July is Group B Strep Awareness Month, an annual campaign to highlight the importance of group B Strep awareness, education, and research. The campaign is run by Group B Strep Support, and during the month they aim to get as many people as possible involved in raising awareness and funds for Group B Strep education and prevention. This month is also about Group B Strep negligence awareness, which is common in birth and pregnancy negligence claims.

Group B Strep Negligence Awareness

Group B Streptococcus (Group B Strep or GBS) is a common bacterial infection that can affect both adults and new-born babies. Normally, medical professionals deem the condition to be harmless for healthy adults. However, for new-borns, it can cause Group B Strep disease which is far more serious.

Tragically, many families first hear about group B Strep after their baby is seriously ill with GBS meningitis, sepsis, or pneumonia. If a pregnant mother does not receive testing for GBS in the final trimester, it can unknowingly move on to the child. It is imperative that early diagnosis occurs to treat the condition so that the baby can make a healthy recovery.

Substandard care or treatment can lead to further complications. Moreover, they can increase the risk of Group B Strep causing long term life-changing effects and personal injury issues.

Group B Strep Negligence awareness
Pregnant Woman Lying In Hospital Bed

How Group B streptococcus (GBS) negligence occurs

No one is perfect and this includes medical professionals. However, there is a certain level of care that you and your baby should receive in the first place. Particularly if there is any indication you carry Group B Strep or your baby displays signs of early-onset GBS disease. If you carry strep then you should be offered antibiotics during your pregnancy and birth to reduce the risk of your baby getting the infection.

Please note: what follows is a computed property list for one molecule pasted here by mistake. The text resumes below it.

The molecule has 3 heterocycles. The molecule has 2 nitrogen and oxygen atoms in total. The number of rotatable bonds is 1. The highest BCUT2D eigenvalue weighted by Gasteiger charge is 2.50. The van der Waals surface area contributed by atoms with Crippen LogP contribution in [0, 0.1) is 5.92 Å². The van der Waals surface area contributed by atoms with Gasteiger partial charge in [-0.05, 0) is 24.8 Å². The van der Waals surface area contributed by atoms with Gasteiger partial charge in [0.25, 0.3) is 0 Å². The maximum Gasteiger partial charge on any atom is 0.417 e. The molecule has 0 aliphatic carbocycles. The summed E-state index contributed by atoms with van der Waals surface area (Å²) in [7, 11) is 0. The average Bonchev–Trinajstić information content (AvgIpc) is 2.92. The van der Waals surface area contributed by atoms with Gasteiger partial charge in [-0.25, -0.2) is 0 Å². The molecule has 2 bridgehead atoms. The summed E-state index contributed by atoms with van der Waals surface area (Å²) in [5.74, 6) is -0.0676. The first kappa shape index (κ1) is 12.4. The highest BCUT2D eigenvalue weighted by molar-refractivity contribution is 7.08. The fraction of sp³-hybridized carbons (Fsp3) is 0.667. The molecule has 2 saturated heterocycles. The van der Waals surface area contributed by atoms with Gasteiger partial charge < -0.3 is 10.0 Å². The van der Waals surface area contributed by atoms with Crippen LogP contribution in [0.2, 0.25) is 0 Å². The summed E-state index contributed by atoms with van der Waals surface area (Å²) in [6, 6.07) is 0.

If a medical professional fails to spot symptoms in your child that leads to long term effects then you may be able to claim for Strep B negligence.

Claiming on Behalf of a Child

Unfortunately, with Strep B negligence claims, it may be the case that it has affected your child. If this is the case, then you may be able to make a claim on their behalf. If a child suffers medical negligence, then a parent or guardian may be able to make the claim on their behalf. Any compensation awarded is then held in a trust until the child turns 18.

The time limit on making medical negligence claims is also different if claiming on behalf of a child. Ordinarily with medical negligence claims, there is a three-year time limit to making claims. This can be three years from when the negligence occurred, or three years from the date that you were aware that it happened. This is different when claiming on behalf of a child. In these cases, a parent or guardian has until the child turns 18 to make a claim. The child then has three further years to make the claim; until they turn 21.

How We Can Help

Here at The Medical Negligence Experts we work with solicitors who have years of experience dealing with medical negligence claims. This includes Group B Strep negligence awareness. Contact us today by filling in our contact form. Or call us on 01614138761 to speak to one of our friendly knowledgeable advisors.